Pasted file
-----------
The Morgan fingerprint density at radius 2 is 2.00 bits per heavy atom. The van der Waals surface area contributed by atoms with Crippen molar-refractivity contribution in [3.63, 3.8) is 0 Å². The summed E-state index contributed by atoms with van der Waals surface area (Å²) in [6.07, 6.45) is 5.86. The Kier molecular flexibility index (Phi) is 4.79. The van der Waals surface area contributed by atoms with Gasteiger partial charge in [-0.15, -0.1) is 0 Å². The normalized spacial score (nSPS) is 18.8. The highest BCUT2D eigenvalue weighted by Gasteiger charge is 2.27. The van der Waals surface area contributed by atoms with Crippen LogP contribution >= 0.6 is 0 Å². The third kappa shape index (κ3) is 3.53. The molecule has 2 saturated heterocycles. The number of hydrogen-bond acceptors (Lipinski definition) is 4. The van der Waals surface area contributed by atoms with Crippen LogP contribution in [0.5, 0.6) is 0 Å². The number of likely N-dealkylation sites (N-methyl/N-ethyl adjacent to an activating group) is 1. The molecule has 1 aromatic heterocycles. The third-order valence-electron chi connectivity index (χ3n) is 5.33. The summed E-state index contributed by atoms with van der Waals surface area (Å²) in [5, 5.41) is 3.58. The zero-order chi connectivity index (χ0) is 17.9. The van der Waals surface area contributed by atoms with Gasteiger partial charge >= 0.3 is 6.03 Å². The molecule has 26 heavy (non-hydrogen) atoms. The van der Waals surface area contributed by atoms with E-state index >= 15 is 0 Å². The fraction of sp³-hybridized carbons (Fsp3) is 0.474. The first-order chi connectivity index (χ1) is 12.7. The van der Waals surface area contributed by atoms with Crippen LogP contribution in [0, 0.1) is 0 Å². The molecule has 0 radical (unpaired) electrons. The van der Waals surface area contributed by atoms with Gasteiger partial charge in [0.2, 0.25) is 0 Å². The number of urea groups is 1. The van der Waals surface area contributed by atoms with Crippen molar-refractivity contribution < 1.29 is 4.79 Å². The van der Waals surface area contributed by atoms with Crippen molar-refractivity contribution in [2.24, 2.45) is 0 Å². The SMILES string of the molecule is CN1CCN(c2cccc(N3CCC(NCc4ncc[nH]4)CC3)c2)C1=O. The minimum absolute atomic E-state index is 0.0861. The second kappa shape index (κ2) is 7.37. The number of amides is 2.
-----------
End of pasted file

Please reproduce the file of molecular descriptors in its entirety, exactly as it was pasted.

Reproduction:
The Morgan fingerprint density at radius 2 is 2.00 bits per heavy atom. The van der Waals surface area contributed by atoms with Crippen molar-refractivity contribution in [3.63, 3.8) is 0 Å². The summed E-state index contributed by atoms with van der Waals surface area (Å²) in [6.07, 6.45) is 5.86. The Kier molecular flexibility index (Phi) is 4.79. The van der Waals surface area contributed by atoms with Gasteiger partial charge in [-0.15, -0.1) is 0 Å². The normalized spacial score (nSPS) is 18.8. The highest BCUT2D eigenvalue weighted by Gasteiger charge is 2.27. The van der Waals surface area contributed by atoms with Crippen LogP contribution >= 0.6 is 0 Å². The third kappa shape index (κ3) is 3.53. The molecule has 2 saturated heterocycles. The number of hydrogen-bond acceptors (Lipinski definition) is 4. The van der Waals surface area contributed by atoms with Crippen LogP contribution in [0.5, 0.6) is 0 Å². The number of likely N-dealkylation sites (N-methyl/N-ethyl adjacent to an activating group) is 1. The molecule has 1 aromatic heterocycles. The third-order valence-electron chi connectivity index (χ3n) is 5.33. The summed E-state index contributed by atoms with van der Waals surface area (Å²) in [5, 5.41) is 3.58. The zero-order chi connectivity index (χ0) is 17.9. The van der Waals surface area contributed by atoms with Gasteiger partial charge >= 0.3 is 6.03 Å². The molecule has 26 heavy (non-hydrogen) atoms. The van der Waals surface area contributed by atoms with E-state index >= 15 is 0 Å². The fraction of sp³-hybridized carbons (Fsp3) is 0.474. The first-order chi connectivity index (χ1) is 12.7. The van der Waals surface area contributed by atoms with Crippen LogP contribution in [0, 0.1) is 0 Å². The molecule has 0 radical (unpaired) electrons. The van der Waals surface area contributed by atoms with Gasteiger partial charge in [0.2, 0.25) is 0 Å². The number of urea groups is 1. The van der Waals surface area contributed by atoms with Crippen molar-refractivity contribution < 1.29 is 4.79 Å². The van der Waals surface area contributed by atoms with Crippen molar-refractivity contribution in [2.24, 2.45) is 0 Å². The SMILES string of the molecule is CN1CCN(c2cccc(N3CCC(NCc4ncc[nH]4)CC3)c2)C1=O. The minimum absolute atomic E-state index is 0.0861. The second kappa shape index (κ2) is 7.37. The number of amides is 2.